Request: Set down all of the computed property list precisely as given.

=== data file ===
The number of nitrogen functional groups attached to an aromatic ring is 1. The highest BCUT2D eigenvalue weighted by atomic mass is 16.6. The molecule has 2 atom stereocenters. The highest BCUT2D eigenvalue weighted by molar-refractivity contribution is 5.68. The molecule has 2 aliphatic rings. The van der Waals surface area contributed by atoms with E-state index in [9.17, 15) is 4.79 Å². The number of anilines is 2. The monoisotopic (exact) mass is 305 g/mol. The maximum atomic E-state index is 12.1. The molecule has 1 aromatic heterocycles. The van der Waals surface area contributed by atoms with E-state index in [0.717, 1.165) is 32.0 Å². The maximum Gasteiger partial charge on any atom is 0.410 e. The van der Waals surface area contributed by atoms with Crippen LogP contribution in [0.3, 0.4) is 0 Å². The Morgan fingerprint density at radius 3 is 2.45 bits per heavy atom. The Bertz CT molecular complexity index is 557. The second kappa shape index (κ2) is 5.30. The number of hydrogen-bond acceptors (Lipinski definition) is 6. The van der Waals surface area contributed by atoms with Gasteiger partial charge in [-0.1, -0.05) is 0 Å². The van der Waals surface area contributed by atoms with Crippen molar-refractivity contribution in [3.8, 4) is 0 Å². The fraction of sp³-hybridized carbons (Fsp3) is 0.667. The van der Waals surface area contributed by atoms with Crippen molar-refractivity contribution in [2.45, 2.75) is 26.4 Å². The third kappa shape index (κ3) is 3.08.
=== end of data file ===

The number of nitrogen functional groups attached to an aromatic ring is 1. The highest BCUT2D eigenvalue weighted by atomic mass is 16.6. The molecule has 2 atom stereocenters. The highest BCUT2D eigenvalue weighted by molar-refractivity contribution is 5.68. The molecule has 2 aliphatic rings. The van der Waals surface area contributed by atoms with E-state index in [9.17, 15) is 4.79 Å². The number of anilines is 2. The monoisotopic (exact) mass is 305 g/mol. The maximum atomic E-state index is 12.1. The molecule has 1 aromatic heterocycles. The van der Waals surface area contributed by atoms with E-state index in [0.717, 1.165) is 32.0 Å². The maximum Gasteiger partial charge on any atom is 0.410 e. The van der Waals surface area contributed by atoms with Crippen LogP contribution in [0.3, 0.4) is 0 Å². The Morgan fingerprint density at radius 3 is 2.45 bits per heavy atom. The Bertz CT molecular complexity index is 557. The second kappa shape index (κ2) is 5.30. The number of hydrogen-bond acceptors (Lipinski definition) is 6. The van der Waals surface area contributed by atoms with Gasteiger partial charge in [-0.1, -0.05) is 0 Å². The van der Waals surface area contributed by atoms with Crippen molar-refractivity contribution in [3.8, 4) is 0 Å². The fraction of sp³-hybridized carbons (Fsp3) is 0.667. The van der Waals surface area contributed by atoms with Crippen molar-refractivity contribution in [2.45, 2.75) is 26.4 Å². The third kappa shape index (κ3) is 3.08.